To no one’s surprise, the U.S. trade deficit — the excess of imports over exports — set a new record last year of $617.7 billion, almost a fourth again higher than 2003's record imbalance.
It sounds like a lot — half again what the Bush administration wants to spend on defense next year — but it has to be seen in the context of an American economy approaching $12.4 trillion a year. Like most economic statistics, it cuts both ways.
The U.S. economy is not only the world’s largest and, with regard to imports, freest, but it is growing faster than those of most of our trading partners. That makes us a natural magnet for goods.
Some of what we import we have to have — oil, for example. Thanks to a combination of high demand and high prices, oil imports surged almost 36 percent to $180.7 billion. And some of it is stuff we want — foreign cars, consumer goods and food. By the same token, U.S. exports, fueled by a cheaper dollar, rose 12.3 percent to a record $1.15 trillion.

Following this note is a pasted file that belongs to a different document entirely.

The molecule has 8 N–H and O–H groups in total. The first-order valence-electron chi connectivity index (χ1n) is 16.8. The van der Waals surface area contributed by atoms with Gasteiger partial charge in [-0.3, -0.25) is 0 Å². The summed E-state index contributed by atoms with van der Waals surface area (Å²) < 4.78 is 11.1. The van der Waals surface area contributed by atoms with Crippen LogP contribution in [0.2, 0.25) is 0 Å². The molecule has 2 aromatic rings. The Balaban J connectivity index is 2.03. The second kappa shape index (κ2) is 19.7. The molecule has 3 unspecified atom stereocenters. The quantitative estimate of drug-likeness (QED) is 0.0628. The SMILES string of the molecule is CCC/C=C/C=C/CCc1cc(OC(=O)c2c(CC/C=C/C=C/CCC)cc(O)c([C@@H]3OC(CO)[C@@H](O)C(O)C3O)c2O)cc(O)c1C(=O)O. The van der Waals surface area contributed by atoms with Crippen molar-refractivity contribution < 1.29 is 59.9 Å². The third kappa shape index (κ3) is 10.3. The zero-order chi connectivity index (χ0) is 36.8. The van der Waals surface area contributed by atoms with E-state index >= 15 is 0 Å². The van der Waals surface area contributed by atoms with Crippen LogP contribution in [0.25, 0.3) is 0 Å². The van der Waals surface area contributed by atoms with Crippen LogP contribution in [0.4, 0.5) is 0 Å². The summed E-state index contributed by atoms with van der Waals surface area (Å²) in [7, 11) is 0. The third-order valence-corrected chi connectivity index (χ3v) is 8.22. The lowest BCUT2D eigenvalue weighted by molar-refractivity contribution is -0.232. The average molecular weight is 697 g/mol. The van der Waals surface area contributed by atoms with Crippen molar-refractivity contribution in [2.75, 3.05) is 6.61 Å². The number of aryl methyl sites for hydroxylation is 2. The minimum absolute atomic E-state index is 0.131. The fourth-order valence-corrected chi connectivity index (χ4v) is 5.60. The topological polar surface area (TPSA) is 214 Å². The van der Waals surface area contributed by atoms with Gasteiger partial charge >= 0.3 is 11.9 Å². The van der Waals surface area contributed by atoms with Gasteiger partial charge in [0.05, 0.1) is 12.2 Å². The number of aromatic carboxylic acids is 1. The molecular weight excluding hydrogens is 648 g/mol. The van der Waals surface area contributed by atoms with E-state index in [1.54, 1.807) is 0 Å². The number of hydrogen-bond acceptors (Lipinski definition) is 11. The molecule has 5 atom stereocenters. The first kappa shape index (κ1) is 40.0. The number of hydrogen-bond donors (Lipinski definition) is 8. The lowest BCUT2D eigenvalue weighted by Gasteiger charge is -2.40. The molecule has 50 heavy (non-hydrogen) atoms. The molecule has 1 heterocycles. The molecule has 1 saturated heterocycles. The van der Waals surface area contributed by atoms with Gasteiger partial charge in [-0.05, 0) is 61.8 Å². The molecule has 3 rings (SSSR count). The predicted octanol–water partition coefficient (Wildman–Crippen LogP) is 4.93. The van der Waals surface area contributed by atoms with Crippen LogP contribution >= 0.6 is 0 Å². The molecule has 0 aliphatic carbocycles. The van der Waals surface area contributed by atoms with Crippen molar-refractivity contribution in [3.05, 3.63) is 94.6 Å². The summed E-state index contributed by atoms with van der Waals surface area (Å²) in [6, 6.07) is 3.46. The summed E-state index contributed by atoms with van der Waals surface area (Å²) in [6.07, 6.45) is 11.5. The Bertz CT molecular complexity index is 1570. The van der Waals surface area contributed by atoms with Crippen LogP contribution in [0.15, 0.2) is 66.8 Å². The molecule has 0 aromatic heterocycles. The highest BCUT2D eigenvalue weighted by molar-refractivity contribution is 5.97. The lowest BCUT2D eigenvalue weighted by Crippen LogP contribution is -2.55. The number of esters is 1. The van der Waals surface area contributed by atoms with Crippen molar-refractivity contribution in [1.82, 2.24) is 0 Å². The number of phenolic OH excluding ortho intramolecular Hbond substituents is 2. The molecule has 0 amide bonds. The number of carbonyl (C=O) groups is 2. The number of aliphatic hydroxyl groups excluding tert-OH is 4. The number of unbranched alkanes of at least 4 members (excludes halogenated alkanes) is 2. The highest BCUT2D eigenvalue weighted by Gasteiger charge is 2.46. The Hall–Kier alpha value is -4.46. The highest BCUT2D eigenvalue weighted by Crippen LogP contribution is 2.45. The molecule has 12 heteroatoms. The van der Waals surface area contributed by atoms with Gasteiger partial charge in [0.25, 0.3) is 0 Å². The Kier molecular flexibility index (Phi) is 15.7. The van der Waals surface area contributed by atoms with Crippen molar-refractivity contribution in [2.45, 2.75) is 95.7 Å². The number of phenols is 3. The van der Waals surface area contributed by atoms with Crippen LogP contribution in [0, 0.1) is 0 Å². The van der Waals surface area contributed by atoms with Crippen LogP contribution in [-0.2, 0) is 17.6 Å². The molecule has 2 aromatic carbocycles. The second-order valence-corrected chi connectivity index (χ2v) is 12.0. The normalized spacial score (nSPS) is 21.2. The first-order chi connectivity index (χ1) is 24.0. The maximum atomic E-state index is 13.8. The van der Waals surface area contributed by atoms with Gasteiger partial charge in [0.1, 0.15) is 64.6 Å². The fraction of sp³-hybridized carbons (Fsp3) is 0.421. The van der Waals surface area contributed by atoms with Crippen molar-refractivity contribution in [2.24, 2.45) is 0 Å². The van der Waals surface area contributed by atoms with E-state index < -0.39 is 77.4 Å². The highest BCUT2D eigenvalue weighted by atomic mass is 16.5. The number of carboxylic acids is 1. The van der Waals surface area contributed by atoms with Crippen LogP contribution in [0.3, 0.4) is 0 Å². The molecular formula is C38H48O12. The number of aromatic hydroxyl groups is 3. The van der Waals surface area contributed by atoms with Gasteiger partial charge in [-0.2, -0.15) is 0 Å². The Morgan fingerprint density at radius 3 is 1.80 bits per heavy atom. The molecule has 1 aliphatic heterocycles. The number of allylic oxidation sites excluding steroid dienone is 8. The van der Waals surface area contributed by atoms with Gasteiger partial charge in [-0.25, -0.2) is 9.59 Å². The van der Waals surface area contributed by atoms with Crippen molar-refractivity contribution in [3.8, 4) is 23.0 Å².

At one time there was great worry about our trade imbalance with Japan. Now China is the big culprit, with whom we have a record and fast-growing trade deficit of $162 billion, up 30 percent. Japan has fallen to third at $75.2 billion, after the European Union at $110 billion.
Within limits, a weaker dollar will offer some self-correction, making imports more dear and exports cheaper. And there are trade issues with China — obstacles to market entry and a currency many believe is deliberately undervalued — that, if resolved, would help improve the picture.
The real unknown in the trade equation is the willingness of foreigners to lend us money to cover our trade and budget deficits. They will as long as the U.S. economy remains strong and we appear serious about attacking the budget deficits. The economy looks good, but let’s hope they don’t read President Bush’s new budget too closely.